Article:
iPhone 5 faces bleak outlook in China

Summary:Whether the new Apple smartphone can enter the Chinese market remains a question as knock-off phonemaker says it had patented the design--before the official launch on Thursday--which has proven to be identical with the real model.

"The innovation plight has ended the iPhone mythology," a Sina Tech news commentator wrote after the launch of the new iPhone 5 early Thursday, adding that Apple's aura is now fading.

As Apple only launches one phone product each year, Chinese consumers always have full expectations the company will offer some eye-poppers and design creativity that will make it worth their time queuing up overnight to buy one, he said.

"The art-like design is an important part of the iPhone innovation, and is also one of the most important factors that consumers based on to decide to choose iPhone.

"With consumers facing similar products over the generations, fatigue cannot be avoided. While many of them replace their smartphones every 2 or 3 years, would you still expect them to buy another handset with the same look?" added the Sina commentary.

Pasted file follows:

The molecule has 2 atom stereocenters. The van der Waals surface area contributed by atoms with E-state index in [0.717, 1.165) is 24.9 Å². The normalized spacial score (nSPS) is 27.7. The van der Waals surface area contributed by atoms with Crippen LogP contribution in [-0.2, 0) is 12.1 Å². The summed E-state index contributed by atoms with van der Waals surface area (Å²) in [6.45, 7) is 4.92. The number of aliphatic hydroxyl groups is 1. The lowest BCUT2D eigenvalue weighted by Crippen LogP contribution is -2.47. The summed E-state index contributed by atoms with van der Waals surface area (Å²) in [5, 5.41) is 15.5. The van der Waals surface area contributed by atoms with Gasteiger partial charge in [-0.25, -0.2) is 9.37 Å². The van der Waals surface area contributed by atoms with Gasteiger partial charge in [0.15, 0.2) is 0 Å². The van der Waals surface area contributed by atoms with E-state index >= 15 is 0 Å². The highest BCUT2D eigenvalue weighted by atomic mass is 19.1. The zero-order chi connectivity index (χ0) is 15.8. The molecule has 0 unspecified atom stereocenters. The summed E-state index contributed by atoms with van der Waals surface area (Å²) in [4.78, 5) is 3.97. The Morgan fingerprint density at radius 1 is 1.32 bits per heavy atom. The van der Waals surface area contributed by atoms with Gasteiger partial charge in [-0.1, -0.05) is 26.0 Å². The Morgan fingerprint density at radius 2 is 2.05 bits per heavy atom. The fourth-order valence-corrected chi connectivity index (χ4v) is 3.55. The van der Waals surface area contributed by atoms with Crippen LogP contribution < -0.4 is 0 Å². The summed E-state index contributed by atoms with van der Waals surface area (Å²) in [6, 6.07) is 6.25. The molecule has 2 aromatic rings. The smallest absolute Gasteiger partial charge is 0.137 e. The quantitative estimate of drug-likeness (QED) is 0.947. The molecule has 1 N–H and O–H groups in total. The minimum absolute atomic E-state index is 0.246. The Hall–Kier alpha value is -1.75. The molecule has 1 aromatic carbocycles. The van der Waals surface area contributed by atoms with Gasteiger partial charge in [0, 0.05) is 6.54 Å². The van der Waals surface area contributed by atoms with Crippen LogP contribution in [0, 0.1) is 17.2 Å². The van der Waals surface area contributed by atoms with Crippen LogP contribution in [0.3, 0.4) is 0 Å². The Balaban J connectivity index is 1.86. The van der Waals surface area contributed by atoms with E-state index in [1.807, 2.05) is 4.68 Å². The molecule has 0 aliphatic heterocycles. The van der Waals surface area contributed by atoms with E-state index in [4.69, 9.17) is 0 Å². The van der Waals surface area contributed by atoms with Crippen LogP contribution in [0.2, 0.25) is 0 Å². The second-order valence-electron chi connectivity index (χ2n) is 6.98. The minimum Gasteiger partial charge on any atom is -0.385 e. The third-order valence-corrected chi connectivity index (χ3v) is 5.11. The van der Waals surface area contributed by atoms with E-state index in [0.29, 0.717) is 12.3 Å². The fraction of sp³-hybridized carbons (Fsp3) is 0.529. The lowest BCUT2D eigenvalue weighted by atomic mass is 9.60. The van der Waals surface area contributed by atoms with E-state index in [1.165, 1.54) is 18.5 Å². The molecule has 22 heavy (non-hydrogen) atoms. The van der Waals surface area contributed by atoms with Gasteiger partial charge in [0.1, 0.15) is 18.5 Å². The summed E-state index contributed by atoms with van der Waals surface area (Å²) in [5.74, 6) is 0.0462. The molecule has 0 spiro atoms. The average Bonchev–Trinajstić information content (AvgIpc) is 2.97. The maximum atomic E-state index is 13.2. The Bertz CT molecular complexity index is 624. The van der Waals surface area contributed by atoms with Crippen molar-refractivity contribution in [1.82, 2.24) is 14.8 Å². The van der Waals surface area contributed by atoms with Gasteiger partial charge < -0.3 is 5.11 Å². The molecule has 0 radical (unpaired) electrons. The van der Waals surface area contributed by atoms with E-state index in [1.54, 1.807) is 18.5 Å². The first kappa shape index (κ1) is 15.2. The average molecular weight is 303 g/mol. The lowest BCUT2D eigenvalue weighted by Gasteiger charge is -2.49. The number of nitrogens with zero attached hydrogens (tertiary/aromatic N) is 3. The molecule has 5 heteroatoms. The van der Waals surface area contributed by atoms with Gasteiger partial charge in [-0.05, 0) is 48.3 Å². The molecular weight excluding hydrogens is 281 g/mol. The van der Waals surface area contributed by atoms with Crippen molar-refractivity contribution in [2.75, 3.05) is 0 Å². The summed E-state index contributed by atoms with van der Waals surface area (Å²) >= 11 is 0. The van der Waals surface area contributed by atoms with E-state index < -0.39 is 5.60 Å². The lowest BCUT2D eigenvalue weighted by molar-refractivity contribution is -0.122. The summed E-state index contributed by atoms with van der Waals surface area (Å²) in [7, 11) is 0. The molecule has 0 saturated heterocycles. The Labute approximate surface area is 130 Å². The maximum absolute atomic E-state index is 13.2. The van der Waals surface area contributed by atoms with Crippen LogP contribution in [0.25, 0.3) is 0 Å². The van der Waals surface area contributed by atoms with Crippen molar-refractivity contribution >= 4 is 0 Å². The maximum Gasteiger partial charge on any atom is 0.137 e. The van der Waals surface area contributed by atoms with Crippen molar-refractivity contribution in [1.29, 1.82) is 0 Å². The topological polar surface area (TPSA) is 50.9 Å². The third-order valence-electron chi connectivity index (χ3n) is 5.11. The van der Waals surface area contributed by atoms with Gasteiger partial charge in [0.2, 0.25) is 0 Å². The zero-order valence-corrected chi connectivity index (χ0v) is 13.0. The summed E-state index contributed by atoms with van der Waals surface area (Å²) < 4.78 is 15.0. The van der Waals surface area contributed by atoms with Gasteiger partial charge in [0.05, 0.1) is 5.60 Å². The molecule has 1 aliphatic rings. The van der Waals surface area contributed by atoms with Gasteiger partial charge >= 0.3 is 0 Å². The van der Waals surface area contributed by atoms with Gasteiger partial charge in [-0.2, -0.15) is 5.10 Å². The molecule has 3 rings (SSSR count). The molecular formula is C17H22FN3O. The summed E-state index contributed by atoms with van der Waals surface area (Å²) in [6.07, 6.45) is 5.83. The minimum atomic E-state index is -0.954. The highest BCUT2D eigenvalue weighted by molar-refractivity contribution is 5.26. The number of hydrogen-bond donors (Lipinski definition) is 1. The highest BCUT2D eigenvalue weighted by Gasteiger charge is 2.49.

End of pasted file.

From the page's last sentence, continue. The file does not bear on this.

In another Hexun Tech report, titled "Without breakthrough innovation, Apple is now in the dead end", the author claimed a great number of fans and investors now believe iPhone 5 is no longer able to inject vigors to the market when competing with its peers.

At the same time, Apple is no longer able to maintain secrets on its new products and prevent leaks, said the report, which added that the U.S. company's high profit momentum may also not be sustainable if it is no longer able to surprise its fans in the future.

Before the official launch of iPhone 5, a Chinese phone manufacturer said it had  produced its own GooPhone i5 according to leaked pictures of iPhone 5. The knockoff phonemaker also declared it would block Apple's new iPhone from entering the Chinese market if the real model proves to be identical with leaked ones--and it has proven to be similar.

If GooPhone's manufacturer did apply to patent the design, it will be able file lawsuits against Apple as the iPhone 5 would have violated the copyrights that the knockoff phonemaker first registered  in the country.

Another Chinese report said earlier the preorder of iPhone 5 in China also encountered uncertain responses. Unlike the past when new generations of iPhone were due to be introduced in the market and shops generally received notable number of iPhone orders in advance, this time, some shops did not report even a single order from the consumers before the expected launch of iPhone 5.

Topics: iPhone, Apple, China, Legal, Tech Industry

About

Cyrus Lee, writing under a pen name, is a Hong Kong-based reporter in an English-language newspaper and a correspondent for a radio station.

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